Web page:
Physical Dramaturgy: Ein (neuer) Trend?

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Beyond the groove

Deutsche Grammaphon and ECM have opened their catalogues to the techno DJ - to bewitchingly beautiful and psychedelically absurd effect. By Alexis Waltz

The bouncer's gaze scans your body. He opens the heavy door and you submerge yourself into the party crowd. Or it falls closed, muffling the promisingly grooving pulsations, the longing for mesmerisingly loud music, intoxication, sweat and sounds of the party unfulfilled. Over 25 years ago, a special kind of music was developed for this ritual: club music. It is the most functional form of pop. It implies dancing. Without any real, celebrating listeners, its repetitive rhythms are meaningless. Although having extremely simple and immediately comprehensible rules, it leaves a lot of room for variation, which has resulted in the production of more than a hundred thousand different records over this quarter of a century.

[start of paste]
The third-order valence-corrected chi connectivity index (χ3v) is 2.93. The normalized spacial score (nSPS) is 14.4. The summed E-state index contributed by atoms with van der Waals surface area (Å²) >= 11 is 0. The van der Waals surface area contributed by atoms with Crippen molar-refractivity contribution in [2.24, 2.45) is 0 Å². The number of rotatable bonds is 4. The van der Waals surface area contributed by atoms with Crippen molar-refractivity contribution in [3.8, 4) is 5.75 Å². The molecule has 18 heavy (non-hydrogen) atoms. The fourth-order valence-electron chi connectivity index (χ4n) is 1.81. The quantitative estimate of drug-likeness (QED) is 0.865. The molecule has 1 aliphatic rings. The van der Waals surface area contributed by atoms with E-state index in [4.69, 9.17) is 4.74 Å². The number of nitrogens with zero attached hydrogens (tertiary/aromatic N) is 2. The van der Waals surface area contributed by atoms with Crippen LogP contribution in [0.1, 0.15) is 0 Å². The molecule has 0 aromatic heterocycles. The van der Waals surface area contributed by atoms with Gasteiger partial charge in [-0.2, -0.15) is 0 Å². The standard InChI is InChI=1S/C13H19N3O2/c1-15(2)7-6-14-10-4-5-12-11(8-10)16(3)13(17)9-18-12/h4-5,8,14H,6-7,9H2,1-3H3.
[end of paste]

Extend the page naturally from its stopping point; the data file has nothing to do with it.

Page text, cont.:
For a few years now, the club music cosmos has seemed to be running low on ideas. It is hungry for original sounds that take the party to whole new highs. The Berlin DJ, producer and label owner Stefan Goldmann explains: "The dogmatic phase was necessary to get to the core of the music. But now everything has been said. Now we have arrived at a point, where people are amazed that there is a world beyond their own field."